Five Book Elements That I Don’t Complain About

In case you haven’t noticed, I like to complain a lot.

That’s not a bad thing, per se, since my loud and boisterous complaining can help provide a voice to things that need it. But it also means that I don’t focus a lot on the things that make me enjoy books or stories I read. And while I enjoy pointing out the problematic things I find in books, I don’t want that to define me as a reader, regardless of being a pessimist at heart. Sometimes you just gotta remind yourself why you like books in the first place, you know?

One thing to remember regarding complaints or praise is that everything is all about personal interest and preference. As I always say when I complain about something, just because I don’t like it doesn’t mean others can’t or shouldn’t, and vice versa. But I did want to point out the things I find in books that actually make me happy, that I find very little room to complain about, and spread a little wave of positivity.

Whether it’s a plot element, character type, or even a design element, I can never truly bring myself to complain about these next five things.


Fairytale Retellings — I love me a good fairytale retelling. I know that majority of readers are probably tired of retellings, especially seeing the same ones retold over and over again, like Beauty and the Beast, but I gobble them up. It probably ties into my love for all things Disney and fairytales in general but most retelling books are instant slam dunks for me. Well, unless the author absolutely misses the mark and fails to make the retelling their own. Then the retelling is bad. But more often than not, if I come across a fairytale retelling it’s almost automatically in my cart. Favourites include: The Lunar Chronicles by Marissa Meyer, The Beast’s Heart by Leife Shallcross, Sea Witch by Sarah Henning, and Lost Boy by Christina Henry.

Fantasy World Maps — I’ve said it so many times before, but if you’re writing a fantasy novel you NEED an accompanying map. I love being able to see exactly what the author’s working with in regards to world building and being able to look back at it for points of reference. Now, this doesn’t mean that every map is good, since they range from very simple to overwhelming, but I still think it’s important for your fantasy novel to have. And I personally believe that if your story has a good map it, in turn, means you have good world building. It’s not a completely proven theory, but it’s a good one nonetheless.

reading-out-loud: “Books with maps are everything  ”

Opposites Attract Dynamics — Is this a hot take? I’m not sure. What I mean by this is things like the “cool kid” and the “nerd,” the good girl and the bad boy, or even the introvert and the extrovert. I enjoy reading romance books where the two characters are complete opposites in some kind of way but it’s those differences that create a balance and make the relationship work. The way you can find someone you’d never expect to be attracted to and they really help to change your life. It truly warms my heart.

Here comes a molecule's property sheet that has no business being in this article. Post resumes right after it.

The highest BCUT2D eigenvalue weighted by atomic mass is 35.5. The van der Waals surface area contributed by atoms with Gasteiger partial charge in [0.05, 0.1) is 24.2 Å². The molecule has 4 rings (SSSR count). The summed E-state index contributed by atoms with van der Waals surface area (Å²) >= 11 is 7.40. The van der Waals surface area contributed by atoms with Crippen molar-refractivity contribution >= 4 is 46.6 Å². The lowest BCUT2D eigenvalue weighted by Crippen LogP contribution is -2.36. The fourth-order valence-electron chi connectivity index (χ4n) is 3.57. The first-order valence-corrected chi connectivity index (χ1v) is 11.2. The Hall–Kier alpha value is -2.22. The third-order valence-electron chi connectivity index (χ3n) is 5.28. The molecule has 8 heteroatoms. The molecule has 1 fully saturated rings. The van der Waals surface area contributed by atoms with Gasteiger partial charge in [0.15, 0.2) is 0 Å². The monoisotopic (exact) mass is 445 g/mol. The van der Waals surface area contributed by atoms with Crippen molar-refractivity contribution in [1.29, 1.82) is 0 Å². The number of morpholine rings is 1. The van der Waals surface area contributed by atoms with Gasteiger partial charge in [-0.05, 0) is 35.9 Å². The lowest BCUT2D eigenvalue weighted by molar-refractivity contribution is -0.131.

Opposites attract : dankmemes

Dual POVs — Especially with books written in first person, I absolutely adore dual POVs. I’d say this is most prominent in romance books, but have seen it in a few YA fantasies, and the reason I love it is because you’re really able to gage both protagonists and figure out who they are and how they fit into the story. If I’m reading a romance, I want to see how both characters feel about the other person rather than getting all my information from one character. And if it’s a fantasy, the dual POVs allow you to see the whole picture rather than just from the main character’s eyes. I found that Sabaa Tahir did the best with this concept in An Ember in the Ashes and that was the first book that really showed me how much a book can benefit from that type of writing.

An Ember in the Ashes: Amazon.ca: Tahir, Sabaa: Books

ALL THE FOIL — I get why publishers can’t cover every single book in foil but I still believe that they should. Foil is my favourite design element. It makes your book feel that much more special and unique. I always love when I find a book that’s absolutely covered in foil, whether it’s the dust jacket or the book boards, and that means that the author made actual bank for the publisher and they can afford said foil. It’s just so pretty and shiny and beautiful. If you own King of Scars by Leigh Bardugo I highly suggest taking that gorgeous dust jacket off and looking at the book boards underneath. That’s what real beauty is.

King of Scars: return to the epic fantasy world of the Grishaverse ...

What book elements do you never find yourself complaining about?

1 Comment

Leave a Reply

Fill in your details below or click an icon to log in:

WordPress.com Logo

You are commenting using your WordPress.com account. Log Out /  Change )

Google photo

You are commenting using your Google account. Log Out /  Change )

Twitter picture

You are commenting using your Twitter account. Log Out /  Change )

Facebook photo

You are commenting using your Facebook account. Log Out /  Change )

Connecting to %s